“As much as I think it’s great for the student to be in the city and to have that extra excitement of being in the city and going to the exhibitions, I was so excited to see that she was back and chose us to be the school she would graduate from,” Nagasawa said. “So when she signed up for the class I thought OK, this is wonderful.”

Dang says she’s come full circle. She’ll be leaving Stony Brook next spring but will leave behind a mural, the kind of project that got her interested in art in the first place.

“I’m ending my studies here with something that I can leave behind on a wall for everyone to see,” Dang said. “And I think the people who have worked on it too, they’re people that I’ve met along the way and it’s something that we worked on together and it connects us.”

Nagasawa says that Dang has grown tremendously since she came back to Stony Brook. According to Nagasawa, Dang started with great potential as a shy Asian-American student.  Now she will be graduating, but leaving behind more than just the mural.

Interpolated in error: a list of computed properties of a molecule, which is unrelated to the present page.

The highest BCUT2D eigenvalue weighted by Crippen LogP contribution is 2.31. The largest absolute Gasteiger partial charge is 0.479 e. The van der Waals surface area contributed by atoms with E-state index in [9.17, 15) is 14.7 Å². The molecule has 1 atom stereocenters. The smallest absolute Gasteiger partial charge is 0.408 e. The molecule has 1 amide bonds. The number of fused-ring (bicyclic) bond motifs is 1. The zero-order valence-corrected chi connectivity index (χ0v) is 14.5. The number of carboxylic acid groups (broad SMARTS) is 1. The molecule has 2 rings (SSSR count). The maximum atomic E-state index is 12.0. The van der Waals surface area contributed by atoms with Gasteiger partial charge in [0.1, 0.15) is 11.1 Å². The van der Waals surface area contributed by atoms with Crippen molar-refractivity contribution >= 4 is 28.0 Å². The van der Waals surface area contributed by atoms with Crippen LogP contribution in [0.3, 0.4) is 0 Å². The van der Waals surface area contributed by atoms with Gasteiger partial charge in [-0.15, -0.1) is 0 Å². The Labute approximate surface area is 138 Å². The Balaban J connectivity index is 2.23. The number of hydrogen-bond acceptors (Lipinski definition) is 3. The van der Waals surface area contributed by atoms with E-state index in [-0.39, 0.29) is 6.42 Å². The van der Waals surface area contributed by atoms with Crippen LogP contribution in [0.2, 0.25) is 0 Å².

“I hope the people who worked with her will also have some experience that I think is in a way is more than the actual artwork,” said Nagasawa. “It’s an experience of working together and overcoming difficulties and communication issues. And I hope that kind of experience is going to be carried on through the people that worked with her. I think that’s the most important thing.”

One of Dang’s art history professors, Rhonda Cooper, has known Dang since she was a freshman, which is when she began working as an intern in the art gallery. Cooper says she hopes Dang pursues her master’s in fine arts, and says Dang would make “an inspiring art professor.”

Though Dang doesn’t know what post-graduation will bring, she knows someone will have to pick up where she started with the mural at Stony Brook, which now spans only part of the hallway. The hope for the finished product would be for the mural to extend the full length of the wall and include other events and landmarks from Stony Brook’s history.